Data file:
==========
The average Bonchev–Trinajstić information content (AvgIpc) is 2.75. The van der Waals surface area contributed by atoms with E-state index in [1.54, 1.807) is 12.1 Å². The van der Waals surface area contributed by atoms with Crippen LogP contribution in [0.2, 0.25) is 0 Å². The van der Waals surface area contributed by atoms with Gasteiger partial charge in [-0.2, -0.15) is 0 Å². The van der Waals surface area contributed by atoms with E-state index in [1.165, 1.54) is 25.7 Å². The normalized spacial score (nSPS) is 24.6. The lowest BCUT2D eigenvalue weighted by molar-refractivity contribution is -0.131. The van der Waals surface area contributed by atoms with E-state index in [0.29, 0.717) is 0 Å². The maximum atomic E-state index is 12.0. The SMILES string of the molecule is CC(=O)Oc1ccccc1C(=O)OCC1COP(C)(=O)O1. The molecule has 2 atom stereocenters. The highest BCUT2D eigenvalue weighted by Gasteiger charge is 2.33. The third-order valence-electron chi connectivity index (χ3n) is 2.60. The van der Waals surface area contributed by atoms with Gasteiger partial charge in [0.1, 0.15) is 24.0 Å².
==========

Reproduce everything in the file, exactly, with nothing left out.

The average Bonchev–Trinajstić information content (AvgIpc) is 2.75. The van der Waals surface area contributed by atoms with E-state index in [1.54, 1.807) is 12.1 Å². The van der Waals surface area contributed by atoms with Crippen LogP contribution in [0.2, 0.25) is 0 Å². The van der Waals surface area contributed by atoms with Gasteiger partial charge in [-0.2, -0.15) is 0 Å². The van der Waals surface area contributed by atoms with E-state index in [1.165, 1.54) is 25.7 Å². The normalized spacial score (nSPS) is 24.6. The lowest BCUT2D eigenvalue weighted by molar-refractivity contribution is -0.131. The van der Waals surface area contributed by atoms with E-state index in [0.29, 0.717) is 0 Å². The maximum atomic E-state index is 12.0. The SMILES string of the molecule is CC(=O)Oc1ccccc1C(=O)OCC1COP(C)(=O)O1. The molecule has 2 atom stereocenters. The highest BCUT2D eigenvalue weighted by Gasteiger charge is 2.33. The third-order valence-electron chi connectivity index (χ3n) is 2.60. The van der Waals surface area contributed by atoms with Gasteiger partial charge in [0.1, 0.15) is 24.0 Å².